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Career and Education Opportunities for Electrical Line Workers in Arlington, Virginia

Electrical line workers can find both educational opportunities and jobs in the Arlington, Virginia area. The national trend for electrical line workers sees this job pool growing by about 4.5% over the next eight years. Electrical line workers generally install or repair cables or wires used in electrical power or distribution systems.

Income for electrical line workers is about $22 per hour or $47,390 yearly on average in Virginia. Nationally, their income is about $26 per hour or $55,100 yearly. Electrical line workers earn more than people working in the category of Electrical generally in Virginia and more than people in the Electrical category nationally.

There are eighty-seven schools of higher education in the Arlington area, including one within twenty-five miles of Arlington where you can get a degree to start your career as an electrical line worker. Electrical line workers usually hold a high school diploma or GED, so you can expect to spend only a short time training to become an electrical line worker if you already have a high school diploma.

CAREER DESCRIPTION: Electrical Line Worker

Electrical Line Worker video from the State of New Jersey Dept. of Labor and Workforce Development

In general, electrical line workers install or repair cables or wires used in electrical power or distribution systems. They also may erect poles and light or heavy duty transmission towers.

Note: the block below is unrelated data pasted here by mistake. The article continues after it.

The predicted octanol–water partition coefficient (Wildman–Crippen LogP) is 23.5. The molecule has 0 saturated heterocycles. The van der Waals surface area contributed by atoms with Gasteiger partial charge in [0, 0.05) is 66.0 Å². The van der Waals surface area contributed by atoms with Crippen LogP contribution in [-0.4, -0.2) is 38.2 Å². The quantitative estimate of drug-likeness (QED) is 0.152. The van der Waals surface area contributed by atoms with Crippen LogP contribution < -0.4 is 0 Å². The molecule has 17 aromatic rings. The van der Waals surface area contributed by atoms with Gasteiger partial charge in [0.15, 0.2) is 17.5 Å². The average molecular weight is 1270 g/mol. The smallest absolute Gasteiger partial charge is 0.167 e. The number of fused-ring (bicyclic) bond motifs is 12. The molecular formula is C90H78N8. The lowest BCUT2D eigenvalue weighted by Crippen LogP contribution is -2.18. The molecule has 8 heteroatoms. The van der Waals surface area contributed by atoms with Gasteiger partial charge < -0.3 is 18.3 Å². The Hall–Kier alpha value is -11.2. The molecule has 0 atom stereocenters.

Electrical line workers climb poles or use truck-mounted buckets to access equipment. They also dig holes, using augers, and set poles, using cranes and power equipment. Equally important, electrical line workers have to drive vehicles equipped with tools and materials to job sites. They are often called upon to remove or straighten damaged poles. They are expected to attach cross-arms and auxiliary apparatus to poles before installing them. Finally, electrical line workers test conductors, in line with electrical diagrams and specifications, to identify corresponding conductors and to inhibit incorrect connections.

Every day, electrical line workers are expected to be able to see details at a very fine level of focus. They need to evaluate problems as they arise. It is also important that they control objects and devices with precise control.

It is important for electrical line workers to lay underground cable directly in trenches, or string it through conduit running through the trenches. They are often called upon to clean and splice corresponding conductors by twisting ends together or by joining ends with metal clamps and soldering connections. They also cut trenches for laying underground cables, using trenchers and cable plows. They are sometimes expected to cut and peel lead sheathing and insulation from faulty or newly installed cables and conduits before splicing. Somewhat less frequently, electrical line workers are also expected to set up watt-hour meters and connect service drops between power lines and consumers' facilities.